Dual skincare approach for combination skin

combination skin Dual skincare approach for combination skin

My skin type is combination, which means I have a blend of oily and dry skin. The patch on my T-zone from the forehead down to the nose and chin is oily while my cheeks are dry. So this means that my T-zone needs too be treated like oily skin while my cheeks should be treated like dry skin.

In terms of skin care, I should really be using a dual approach and deal with the different areas of skin individually with different products. This is because I found out that treating my entire complexion like oily skin will leave the dry areas even drier and tighter while treating it only like dry skin can provoke excess oiliness. But in actual fact, I have always used one product for my entire face and it is not until recently that I started to make a slight switch to this routine.

Here, let me share my 10 skin care tips for combination skin:

1.  Cleanse the T-zone more thoroughly
I like the squeaky clean feeling on my skin after cleansing and hence, I’ve always like to use a gentle foaming cleanser.  In the morning when my face is free from makeup, I just use the foaming cleanser but in the evening, I use the double cleansed method where I will first apply an oil or cream cleanser to get rid of my makeup first.   When using the oil or cream cleanser, I tend to massage more into my eye area and my cheeks that are drier.  This is then followed by massaging my entire face with a gentle foaming facial wash.  When lathering, I focus more on my T-zone, massaging a little more into the oily areas before splashing clean wtih cool water.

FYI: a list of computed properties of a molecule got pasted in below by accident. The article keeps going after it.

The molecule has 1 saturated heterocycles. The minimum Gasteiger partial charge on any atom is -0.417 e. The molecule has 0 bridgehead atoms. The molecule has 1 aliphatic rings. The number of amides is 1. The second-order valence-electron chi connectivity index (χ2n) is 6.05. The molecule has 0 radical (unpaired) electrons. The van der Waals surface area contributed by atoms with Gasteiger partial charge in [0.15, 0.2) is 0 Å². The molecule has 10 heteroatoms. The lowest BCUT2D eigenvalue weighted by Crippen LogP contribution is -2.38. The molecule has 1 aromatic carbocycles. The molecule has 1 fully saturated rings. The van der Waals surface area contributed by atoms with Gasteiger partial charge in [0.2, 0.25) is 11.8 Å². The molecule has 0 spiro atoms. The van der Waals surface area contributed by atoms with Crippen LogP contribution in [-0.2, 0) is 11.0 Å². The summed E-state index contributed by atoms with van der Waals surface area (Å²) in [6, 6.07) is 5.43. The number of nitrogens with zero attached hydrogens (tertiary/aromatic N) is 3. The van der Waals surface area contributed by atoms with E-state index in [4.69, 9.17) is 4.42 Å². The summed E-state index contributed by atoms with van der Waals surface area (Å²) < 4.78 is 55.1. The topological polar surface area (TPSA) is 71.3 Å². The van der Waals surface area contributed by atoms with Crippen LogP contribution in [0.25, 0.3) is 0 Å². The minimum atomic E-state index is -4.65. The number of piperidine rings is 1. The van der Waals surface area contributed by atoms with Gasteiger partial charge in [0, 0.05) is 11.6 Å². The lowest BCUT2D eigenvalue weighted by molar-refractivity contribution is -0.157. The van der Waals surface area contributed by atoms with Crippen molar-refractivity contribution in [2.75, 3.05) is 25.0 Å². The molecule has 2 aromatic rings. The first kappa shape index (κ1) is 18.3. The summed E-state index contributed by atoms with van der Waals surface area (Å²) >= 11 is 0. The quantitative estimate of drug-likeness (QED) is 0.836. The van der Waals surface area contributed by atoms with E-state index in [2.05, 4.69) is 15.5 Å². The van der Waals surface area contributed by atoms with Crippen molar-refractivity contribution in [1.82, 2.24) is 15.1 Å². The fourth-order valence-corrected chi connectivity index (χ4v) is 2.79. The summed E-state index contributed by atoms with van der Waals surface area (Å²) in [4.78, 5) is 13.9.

2.  Alternate between two different types of cleansers
If you like, you can also alternate between an oil or cream cleanser and the foaming facial wash to have a more balanced approach; using only one for the day and the other only in the night.  In fact I started testing out the oil cleansing method and this is exactly what I do.  I use the foaming facial cleanser only in the morning and in the evening when I come back from work, I use an oil based cleanser and rinse out with warm water.

3.  Apply more toner on the T-zone
Although I like to tone my entire face, the first step is always to apply the toner on my T-zone with my saturated cotton cool pad.  So by the time the cotton pad reaches my drier cheeks, the amount of toner is much lesser.  Sometimes when I’m under stress, my T-zone gets excessively oily an hour or two after washing.  To combat this oiliness, I use a toner to wipe the excess oil from the T-zone lightly, provided I’m not wearing my makeup. If I’m wearing makeup, I use a blotter or tissue paper instead.

4.  Apply two different types of toner on different zones
Another approach I’ve read is to use two different strengths of toner to deal with the differing skin types.  A stronger astringent toner for the T-zone and a milder toner for the dry zone.  I haven’t tried this method before although I might try using witch hazel on my T-zone soon just to see how it fares. 

5.  Moisturize more of the drier patches and less of the T-zone